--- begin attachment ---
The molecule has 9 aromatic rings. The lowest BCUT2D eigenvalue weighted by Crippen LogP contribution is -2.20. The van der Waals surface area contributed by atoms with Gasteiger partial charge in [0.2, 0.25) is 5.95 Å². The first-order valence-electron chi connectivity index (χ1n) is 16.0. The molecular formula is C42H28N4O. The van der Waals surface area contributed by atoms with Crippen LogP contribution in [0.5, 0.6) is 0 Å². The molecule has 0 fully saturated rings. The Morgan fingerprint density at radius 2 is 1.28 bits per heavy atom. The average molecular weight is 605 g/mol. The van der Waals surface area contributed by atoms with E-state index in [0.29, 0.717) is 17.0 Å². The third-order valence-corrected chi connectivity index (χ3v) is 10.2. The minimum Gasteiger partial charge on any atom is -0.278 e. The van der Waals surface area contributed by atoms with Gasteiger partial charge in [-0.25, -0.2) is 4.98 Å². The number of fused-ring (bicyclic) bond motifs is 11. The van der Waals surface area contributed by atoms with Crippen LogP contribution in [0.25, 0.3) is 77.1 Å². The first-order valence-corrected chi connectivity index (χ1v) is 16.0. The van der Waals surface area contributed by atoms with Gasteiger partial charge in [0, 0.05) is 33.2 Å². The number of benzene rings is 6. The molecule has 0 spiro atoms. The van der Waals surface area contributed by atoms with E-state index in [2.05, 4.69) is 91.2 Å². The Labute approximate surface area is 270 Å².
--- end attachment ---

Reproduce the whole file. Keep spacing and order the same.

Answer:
The molecule has 9 aromatic rings. The lowest BCUT2D eigenvalue weighted by Crippen LogP contribution is -2.20. The van der Waals surface area contributed by atoms with Gasteiger partial charge in [0.2, 0.25) is 5.95 Å². The first-order valence-electron chi connectivity index (χ1n) is 16.0. The molecular formula is C42H28N4O. The van der Waals surface area contributed by atoms with Crippen LogP contribution in [0.5, 0.6) is 0 Å². The molecule has 0 fully saturated rings. The Morgan fingerprint density at radius 2 is 1.28 bits per heavy atom. The average molecular weight is 605 g/mol. The van der Waals surface area contributed by atoms with E-state index in [0.29, 0.717) is 17.0 Å². The third-order valence-corrected chi connectivity index (χ3v) is 10.2. The minimum Gasteiger partial charge on any atom is -0.278 e. The van der Waals surface area contributed by atoms with Gasteiger partial charge in [-0.25, -0.2) is 4.98 Å². The number of fused-ring (bicyclic) bond motifs is 11. The van der Waals surface area contributed by atoms with Crippen LogP contribution in [0.25, 0.3) is 77.1 Å². The first-order valence-corrected chi connectivity index (χ1v) is 16.0. The van der Waals surface area contributed by atoms with Gasteiger partial charge in [0, 0.05) is 33.2 Å². The number of benzene rings is 6. The molecule has 0 spiro atoms. The van der Waals surface area contributed by atoms with E-state index in [2.05, 4.69) is 91.2 Å². The Labute approximate surface area is 270 Å².